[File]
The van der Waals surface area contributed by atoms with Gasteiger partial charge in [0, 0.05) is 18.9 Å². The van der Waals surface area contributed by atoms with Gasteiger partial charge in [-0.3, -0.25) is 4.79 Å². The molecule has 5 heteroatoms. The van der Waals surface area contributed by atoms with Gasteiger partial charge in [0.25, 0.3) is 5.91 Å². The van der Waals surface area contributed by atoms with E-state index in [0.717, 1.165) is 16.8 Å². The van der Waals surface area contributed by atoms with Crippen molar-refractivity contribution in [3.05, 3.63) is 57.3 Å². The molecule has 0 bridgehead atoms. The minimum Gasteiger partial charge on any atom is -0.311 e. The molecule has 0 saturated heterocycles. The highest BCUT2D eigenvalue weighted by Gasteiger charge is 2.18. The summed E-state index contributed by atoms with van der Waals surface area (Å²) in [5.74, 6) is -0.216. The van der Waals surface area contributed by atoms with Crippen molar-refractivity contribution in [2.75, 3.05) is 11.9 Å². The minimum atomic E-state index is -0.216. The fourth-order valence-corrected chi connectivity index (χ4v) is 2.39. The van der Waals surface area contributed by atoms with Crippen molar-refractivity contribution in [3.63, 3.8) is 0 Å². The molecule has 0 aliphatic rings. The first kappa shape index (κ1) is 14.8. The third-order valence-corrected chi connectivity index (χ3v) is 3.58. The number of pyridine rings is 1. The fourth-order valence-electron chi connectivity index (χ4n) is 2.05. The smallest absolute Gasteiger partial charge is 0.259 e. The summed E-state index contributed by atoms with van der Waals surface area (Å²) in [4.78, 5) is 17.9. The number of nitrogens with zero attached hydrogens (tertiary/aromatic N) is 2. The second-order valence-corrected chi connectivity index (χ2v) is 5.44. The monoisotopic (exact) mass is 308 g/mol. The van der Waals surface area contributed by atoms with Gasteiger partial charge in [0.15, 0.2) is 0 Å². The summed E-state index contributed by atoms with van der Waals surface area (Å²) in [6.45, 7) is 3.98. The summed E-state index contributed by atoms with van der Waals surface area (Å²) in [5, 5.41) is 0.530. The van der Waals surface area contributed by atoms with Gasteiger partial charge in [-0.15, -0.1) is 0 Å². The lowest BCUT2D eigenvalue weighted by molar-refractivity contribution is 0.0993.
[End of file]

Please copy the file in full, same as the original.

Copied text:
The van der Waals surface area contributed by atoms with Gasteiger partial charge in [0, 0.05) is 18.9 Å². The van der Waals surface area contributed by atoms with Gasteiger partial charge in [-0.3, -0.25) is 4.79 Å². The molecule has 5 heteroatoms. The van der Waals surface area contributed by atoms with Gasteiger partial charge in [0.25, 0.3) is 5.91 Å². The van der Waals surface area contributed by atoms with E-state index in [0.717, 1.165) is 16.8 Å². The van der Waals surface area contributed by atoms with Crippen molar-refractivity contribution in [3.05, 3.63) is 57.3 Å². The molecule has 0 bridgehead atoms. The minimum Gasteiger partial charge on any atom is -0.311 e. The molecule has 0 saturated heterocycles. The highest BCUT2D eigenvalue weighted by Gasteiger charge is 2.18. The summed E-state index contributed by atoms with van der Waals surface area (Å²) in [5.74, 6) is -0.216. The van der Waals surface area contributed by atoms with Crippen molar-refractivity contribution in [2.75, 3.05) is 11.9 Å². The minimum atomic E-state index is -0.216. The fourth-order valence-corrected chi connectivity index (χ4v) is 2.39. The van der Waals surface area contributed by atoms with Crippen molar-refractivity contribution in [3.63, 3.8) is 0 Å². The molecule has 0 aliphatic rings. The first kappa shape index (κ1) is 14.8. The third-order valence-corrected chi connectivity index (χ3v) is 3.58. The number of pyridine rings is 1. The fourth-order valence-electron chi connectivity index (χ4n) is 2.05. The smallest absolute Gasteiger partial charge is 0.259 e. The summed E-state index contributed by atoms with van der Waals surface area (Å²) in [4.78, 5) is 17.9. The number of nitrogens with zero attached hydrogens (tertiary/aromatic N) is 2. The second-order valence-corrected chi connectivity index (χ2v) is 5.44. The monoisotopic (exact) mass is 308 g/mol. The van der Waals surface area contributed by atoms with Gasteiger partial charge in [0.15, 0.2) is 0 Å². The summed E-state index contributed by atoms with van der Waals surface area (Å²) in [6.45, 7) is 3.98. The summed E-state index contributed by atoms with van der Waals surface area (Å²) in [5, 5.41) is 0.530. The van der Waals surface area contributed by atoms with Gasteiger partial charge in [-0.15, -0.1) is 0 Å². The lowest BCUT2D eigenvalue weighted by molar-refractivity contribution is 0.0993.